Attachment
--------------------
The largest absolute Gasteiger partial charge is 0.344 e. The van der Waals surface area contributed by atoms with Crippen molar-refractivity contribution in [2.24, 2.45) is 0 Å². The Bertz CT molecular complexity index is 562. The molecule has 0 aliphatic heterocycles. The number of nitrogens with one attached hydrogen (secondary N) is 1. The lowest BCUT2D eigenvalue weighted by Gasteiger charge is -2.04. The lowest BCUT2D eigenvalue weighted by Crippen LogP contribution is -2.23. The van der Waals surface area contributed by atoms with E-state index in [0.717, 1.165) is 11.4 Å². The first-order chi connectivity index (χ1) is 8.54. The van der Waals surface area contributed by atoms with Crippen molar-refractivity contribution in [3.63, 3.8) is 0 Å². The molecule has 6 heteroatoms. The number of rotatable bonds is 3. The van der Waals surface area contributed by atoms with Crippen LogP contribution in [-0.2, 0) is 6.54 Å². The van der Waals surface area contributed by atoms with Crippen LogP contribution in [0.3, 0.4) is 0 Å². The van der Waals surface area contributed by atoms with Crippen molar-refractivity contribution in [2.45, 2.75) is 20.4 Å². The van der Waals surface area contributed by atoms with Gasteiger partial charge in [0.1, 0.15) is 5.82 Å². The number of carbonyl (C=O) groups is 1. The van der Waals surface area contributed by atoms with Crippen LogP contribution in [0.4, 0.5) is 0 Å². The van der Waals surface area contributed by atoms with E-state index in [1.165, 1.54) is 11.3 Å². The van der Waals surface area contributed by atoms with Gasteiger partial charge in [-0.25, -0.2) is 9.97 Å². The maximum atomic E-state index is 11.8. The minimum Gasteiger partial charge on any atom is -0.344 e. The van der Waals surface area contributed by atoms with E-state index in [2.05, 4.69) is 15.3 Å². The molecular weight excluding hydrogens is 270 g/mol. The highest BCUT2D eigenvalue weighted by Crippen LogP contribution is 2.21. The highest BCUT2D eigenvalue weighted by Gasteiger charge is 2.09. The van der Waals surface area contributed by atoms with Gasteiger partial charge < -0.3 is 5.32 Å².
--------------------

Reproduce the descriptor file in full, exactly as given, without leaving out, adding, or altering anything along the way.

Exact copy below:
The largest absolute Gasteiger partial charge is 0.344 e. The van der Waals surface area contributed by atoms with Crippen molar-refractivity contribution in [2.24, 2.45) is 0 Å². The Bertz CT molecular complexity index is 562. The molecule has 0 aliphatic heterocycles. The number of nitrogens with one attached hydrogen (secondary N) is 1. The lowest BCUT2D eigenvalue weighted by Gasteiger charge is -2.04. The lowest BCUT2D eigenvalue weighted by Crippen LogP contribution is -2.23. The van der Waals surface area contributed by atoms with E-state index in [0.717, 1.165) is 11.4 Å². The first-order chi connectivity index (χ1) is 8.54. The van der Waals surface area contributed by atoms with Crippen molar-refractivity contribution in [3.63, 3.8) is 0 Å². The molecule has 6 heteroatoms. The number of rotatable bonds is 3. The van der Waals surface area contributed by atoms with Crippen LogP contribution in [-0.2, 0) is 6.54 Å². The van der Waals surface area contributed by atoms with Crippen LogP contribution in [0.3, 0.4) is 0 Å². The van der Waals surface area contributed by atoms with Crippen molar-refractivity contribution in [2.45, 2.75) is 20.4 Å². The van der Waals surface area contributed by atoms with Gasteiger partial charge in [0.1, 0.15) is 5.82 Å². The number of carbonyl (C=O) groups is 1. The van der Waals surface area contributed by atoms with Crippen LogP contribution in [0.4, 0.5) is 0 Å². The van der Waals surface area contributed by atoms with E-state index in [1.165, 1.54) is 11.3 Å². The van der Waals surface area contributed by atoms with Gasteiger partial charge in [-0.25, -0.2) is 9.97 Å². The maximum atomic E-state index is 11.8. The minimum Gasteiger partial charge on any atom is -0.344 e. The van der Waals surface area contributed by atoms with E-state index in [2.05, 4.69) is 15.3 Å². The molecular weight excluding hydrogens is 270 g/mol. The highest BCUT2D eigenvalue weighted by Crippen LogP contribution is 2.21. The highest BCUT2D eigenvalue weighted by Gasteiger charge is 2.09. The van der Waals surface area contributed by atoms with Gasteiger partial charge < -0.3 is 5.32 Å².